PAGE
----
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Edgar Allan Poe Turns 200

“He will appear in the enchanted garden,” Keith Kaufelt, a docent at the Edgar Allan Poe Museum in Richmond, Virginia says with more certainty than should be warranted (seeing as how the person in question has been dead for 160 years). But on January 19—the bicentennial birthday of Edgar Allan Poe—the museum hopes to bring the master of mystery, king of rhyme-scheme, and inventor of the detective-fiction genre back from the dead.

As part of the 24-hour birthday party, Sandi Bergman (aka Madame Sandra) of Haunts of Richmond will host a Victorian séance at 2 a.m. If all goes according to plan, the terrifyingly twisted writer will enter Madame Sandra’s body, a thought that does not faze her. “I think that Poe, while generally misunderstood, was not a malicious character,” she says.

John Astin, the actor best known for playing the doting husband of Morticia Addams on The Addams Family, couldn’t agree more. He’ll be paying tribute to Poe at his Baltimore grave on the bicentennial and on the last weekend in January. “He’s at once a tragic and an inspirational figure,” Astin says. “He was presented with one disaster after another but notwithstanding these severe obstacles, he produced a great many works.”

Poe was born in Boston on January 19, 1809, but Beantown has barely embraced him as one of its famous residents. “Boston and Poe have not gotten along during the years,” says Paul Lewis, English professor at Boston College. Poe shunned the writings of Boston resident writers Emerson and Longfellow and their belief that fiction should be informative—not fun. Poe’s take was to entertain and terrify with horror stories and mystify with detective tales.

But it seems that Poe is finally getting some New England recognition. Boston College is holding its first ever Poe celebration, and Boston’s mayor recently announced that the major intersection at South Charles and Boylston will soon be re-named Poe Square.

Philadelphia also lays claim to the writer; the five years Poe spent there proved to be a break in an otherwise afflicted life wrought with the early deaths of his mother, wife, and brother, and bouts of depression and drunkenness. For his bicentennial, the Edgar Allan Poe National Historical Site—the last standing house of the many that Poe occupied while there—will re-open its doors.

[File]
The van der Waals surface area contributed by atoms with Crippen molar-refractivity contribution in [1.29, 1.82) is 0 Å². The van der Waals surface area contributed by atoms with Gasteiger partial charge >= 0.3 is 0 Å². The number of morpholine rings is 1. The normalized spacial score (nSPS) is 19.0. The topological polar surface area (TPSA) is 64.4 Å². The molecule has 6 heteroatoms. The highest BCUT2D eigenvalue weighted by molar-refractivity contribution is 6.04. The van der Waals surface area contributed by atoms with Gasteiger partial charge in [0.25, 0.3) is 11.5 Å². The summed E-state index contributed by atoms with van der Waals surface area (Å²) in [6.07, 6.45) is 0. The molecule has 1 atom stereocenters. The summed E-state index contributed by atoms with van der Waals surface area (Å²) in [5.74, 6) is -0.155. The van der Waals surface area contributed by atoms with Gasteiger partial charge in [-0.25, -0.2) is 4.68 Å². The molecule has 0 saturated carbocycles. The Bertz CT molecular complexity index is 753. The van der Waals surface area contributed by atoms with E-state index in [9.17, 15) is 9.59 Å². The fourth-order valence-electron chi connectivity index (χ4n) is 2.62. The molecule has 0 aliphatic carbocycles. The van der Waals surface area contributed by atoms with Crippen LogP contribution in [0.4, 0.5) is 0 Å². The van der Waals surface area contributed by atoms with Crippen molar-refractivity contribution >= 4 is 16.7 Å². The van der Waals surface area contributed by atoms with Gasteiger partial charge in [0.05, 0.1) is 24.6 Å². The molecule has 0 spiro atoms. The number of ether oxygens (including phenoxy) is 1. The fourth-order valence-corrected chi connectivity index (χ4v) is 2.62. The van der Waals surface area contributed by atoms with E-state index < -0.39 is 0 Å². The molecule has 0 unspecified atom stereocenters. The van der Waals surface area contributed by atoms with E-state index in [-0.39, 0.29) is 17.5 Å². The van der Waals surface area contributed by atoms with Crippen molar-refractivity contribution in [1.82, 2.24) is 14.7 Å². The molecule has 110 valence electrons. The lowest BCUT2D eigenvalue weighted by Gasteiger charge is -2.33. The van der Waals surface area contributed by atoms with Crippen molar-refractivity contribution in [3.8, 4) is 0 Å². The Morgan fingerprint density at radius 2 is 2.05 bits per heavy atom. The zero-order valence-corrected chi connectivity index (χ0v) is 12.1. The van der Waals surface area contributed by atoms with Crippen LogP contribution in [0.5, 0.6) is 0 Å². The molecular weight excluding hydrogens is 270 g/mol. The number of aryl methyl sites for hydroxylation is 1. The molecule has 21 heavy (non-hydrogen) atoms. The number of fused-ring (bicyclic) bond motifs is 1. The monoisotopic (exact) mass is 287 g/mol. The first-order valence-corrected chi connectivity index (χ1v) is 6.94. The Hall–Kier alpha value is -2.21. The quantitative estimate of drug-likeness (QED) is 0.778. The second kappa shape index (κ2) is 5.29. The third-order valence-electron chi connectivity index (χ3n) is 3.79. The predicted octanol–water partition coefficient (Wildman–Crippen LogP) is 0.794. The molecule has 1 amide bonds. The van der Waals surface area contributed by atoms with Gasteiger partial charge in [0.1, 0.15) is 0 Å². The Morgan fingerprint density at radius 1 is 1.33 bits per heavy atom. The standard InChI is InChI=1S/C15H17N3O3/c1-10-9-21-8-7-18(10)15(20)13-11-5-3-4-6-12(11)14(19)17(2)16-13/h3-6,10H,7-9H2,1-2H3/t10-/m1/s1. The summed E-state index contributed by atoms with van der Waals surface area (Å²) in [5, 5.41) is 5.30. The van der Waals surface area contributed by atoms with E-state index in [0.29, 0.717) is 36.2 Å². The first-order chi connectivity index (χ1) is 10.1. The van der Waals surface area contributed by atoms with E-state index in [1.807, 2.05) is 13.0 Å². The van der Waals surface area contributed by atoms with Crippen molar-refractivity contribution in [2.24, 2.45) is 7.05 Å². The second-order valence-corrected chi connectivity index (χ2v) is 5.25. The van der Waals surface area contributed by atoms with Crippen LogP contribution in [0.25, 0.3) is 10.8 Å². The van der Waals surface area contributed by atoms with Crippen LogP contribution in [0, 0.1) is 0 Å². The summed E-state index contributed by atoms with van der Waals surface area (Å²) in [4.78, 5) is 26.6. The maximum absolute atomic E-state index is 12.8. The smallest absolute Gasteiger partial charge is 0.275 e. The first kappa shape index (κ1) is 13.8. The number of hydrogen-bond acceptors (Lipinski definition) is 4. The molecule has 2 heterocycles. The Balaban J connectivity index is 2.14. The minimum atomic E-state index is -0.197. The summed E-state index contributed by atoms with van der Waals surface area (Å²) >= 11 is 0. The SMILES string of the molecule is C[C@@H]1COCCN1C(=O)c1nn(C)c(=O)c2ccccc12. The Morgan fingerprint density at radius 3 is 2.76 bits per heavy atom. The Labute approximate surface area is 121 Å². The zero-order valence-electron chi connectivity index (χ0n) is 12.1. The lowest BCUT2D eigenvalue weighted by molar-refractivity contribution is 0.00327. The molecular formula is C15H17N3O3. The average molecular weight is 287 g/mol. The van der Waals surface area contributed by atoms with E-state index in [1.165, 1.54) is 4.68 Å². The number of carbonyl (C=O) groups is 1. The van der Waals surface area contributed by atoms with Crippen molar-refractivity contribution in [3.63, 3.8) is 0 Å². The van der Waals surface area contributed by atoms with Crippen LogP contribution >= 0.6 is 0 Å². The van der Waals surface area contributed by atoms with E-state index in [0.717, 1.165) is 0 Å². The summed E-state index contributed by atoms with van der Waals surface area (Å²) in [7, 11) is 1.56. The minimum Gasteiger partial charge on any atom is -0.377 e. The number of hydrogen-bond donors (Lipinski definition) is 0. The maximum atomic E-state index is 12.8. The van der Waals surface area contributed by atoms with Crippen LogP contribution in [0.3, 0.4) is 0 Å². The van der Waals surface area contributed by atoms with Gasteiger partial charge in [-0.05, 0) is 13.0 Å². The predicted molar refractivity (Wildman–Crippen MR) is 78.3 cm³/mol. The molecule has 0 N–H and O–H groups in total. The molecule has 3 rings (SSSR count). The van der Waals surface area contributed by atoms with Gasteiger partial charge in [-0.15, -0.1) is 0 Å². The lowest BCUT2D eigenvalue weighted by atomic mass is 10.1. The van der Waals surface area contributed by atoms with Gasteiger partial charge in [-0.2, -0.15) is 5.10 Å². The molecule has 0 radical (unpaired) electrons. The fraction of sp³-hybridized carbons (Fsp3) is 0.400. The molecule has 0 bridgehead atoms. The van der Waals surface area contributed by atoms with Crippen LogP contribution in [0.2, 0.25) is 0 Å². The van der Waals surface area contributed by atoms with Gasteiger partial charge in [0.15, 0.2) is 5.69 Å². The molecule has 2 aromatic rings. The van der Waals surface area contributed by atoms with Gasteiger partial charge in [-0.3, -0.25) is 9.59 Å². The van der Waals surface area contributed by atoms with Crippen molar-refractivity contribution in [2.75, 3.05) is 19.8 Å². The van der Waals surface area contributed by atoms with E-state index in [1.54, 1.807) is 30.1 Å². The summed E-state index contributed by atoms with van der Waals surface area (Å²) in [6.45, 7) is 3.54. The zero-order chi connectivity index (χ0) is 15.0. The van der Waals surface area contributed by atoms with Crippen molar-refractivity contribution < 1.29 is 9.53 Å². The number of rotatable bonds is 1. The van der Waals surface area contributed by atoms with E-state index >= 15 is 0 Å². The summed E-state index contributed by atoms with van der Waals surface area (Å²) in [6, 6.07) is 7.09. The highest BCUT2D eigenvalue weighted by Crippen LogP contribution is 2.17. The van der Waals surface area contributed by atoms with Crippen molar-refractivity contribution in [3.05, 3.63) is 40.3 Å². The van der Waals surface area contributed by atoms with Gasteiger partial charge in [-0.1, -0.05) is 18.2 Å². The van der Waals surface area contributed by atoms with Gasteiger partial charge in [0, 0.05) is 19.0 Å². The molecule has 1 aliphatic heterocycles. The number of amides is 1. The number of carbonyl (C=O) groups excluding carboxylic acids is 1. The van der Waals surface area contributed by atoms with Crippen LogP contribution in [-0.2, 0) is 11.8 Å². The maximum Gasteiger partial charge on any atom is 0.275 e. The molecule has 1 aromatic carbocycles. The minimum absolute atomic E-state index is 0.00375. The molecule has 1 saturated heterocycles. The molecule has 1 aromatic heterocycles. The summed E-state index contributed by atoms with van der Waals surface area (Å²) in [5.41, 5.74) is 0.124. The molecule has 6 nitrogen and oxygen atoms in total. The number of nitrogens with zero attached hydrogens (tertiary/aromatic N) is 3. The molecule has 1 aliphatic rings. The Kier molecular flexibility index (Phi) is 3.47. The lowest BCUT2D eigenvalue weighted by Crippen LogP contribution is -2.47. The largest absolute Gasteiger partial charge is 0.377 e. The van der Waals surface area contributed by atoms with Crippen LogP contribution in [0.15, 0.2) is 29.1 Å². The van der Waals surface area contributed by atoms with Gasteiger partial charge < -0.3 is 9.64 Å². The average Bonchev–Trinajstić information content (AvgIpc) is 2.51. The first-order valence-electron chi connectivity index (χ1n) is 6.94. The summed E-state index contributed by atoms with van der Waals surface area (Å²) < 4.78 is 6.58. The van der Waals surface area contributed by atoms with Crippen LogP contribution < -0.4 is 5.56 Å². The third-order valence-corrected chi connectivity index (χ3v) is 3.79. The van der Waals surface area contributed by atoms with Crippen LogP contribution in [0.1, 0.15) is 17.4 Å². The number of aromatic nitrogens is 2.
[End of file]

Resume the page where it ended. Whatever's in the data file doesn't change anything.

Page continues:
Get another look into Poe’s past at the Edgar Allan Poe Cottage, on the Grand Concourse in New York City’s Bronx. The cottage features a narrow staircase leading up to the tiny bedroom with six-foot-tall ceilings where Poe slept with his wife, Virginia (who was 13 when they married, and who died in the house).

Poe spent sporadic time in Baltimore, ultimately meeting his demise in mysterious circumstances there on October 7, 1849. Westminster Hall, the Gothic Revival–style former church and burial ground houses two graves for Poe. The first, plot number 27, lies in the back, where a stone engraved with a raven marked the spot. However, Poe’s body was later moved to a location that was more visitor-friendly. You can visit both and attend other Poe events in Baltimore.

So attend an event or pick up a Poe book. “His stories are universal,” says crime writer Michael Connelly. “They come from a place of loneliness and longing, and everybody can probably tap into that at some point in their life.” Connelly edited the collection of Poe stories put out for his bicentennial by the Mystery Writers of America, the organization that pays annual homage to Poe by bestowing Edgar awards to the year’s best mystery writers. Connelly points out that while Poe had success late in his short life with the poem “The Raven,” during the majority of his 40 years he was broke and underappreciated. “The full acknowledgment and accolades came after he died,” says Connelly.

Perhaps, this is why the anniversary of Poe’s death—more so than his birth—is lavishly celebrated. On October 7, Poe’s “body” will be available for viewing at the Poe House and Museum in Baltimore, and there will be an all-night gravesite candlelight vigil. Three days later, an antique horse-drawn hearse will travel from the museum with “Poe’s coffin” back to Westminster Hall for services and eulogies, after which the tortured man may rest in peace nevermore.

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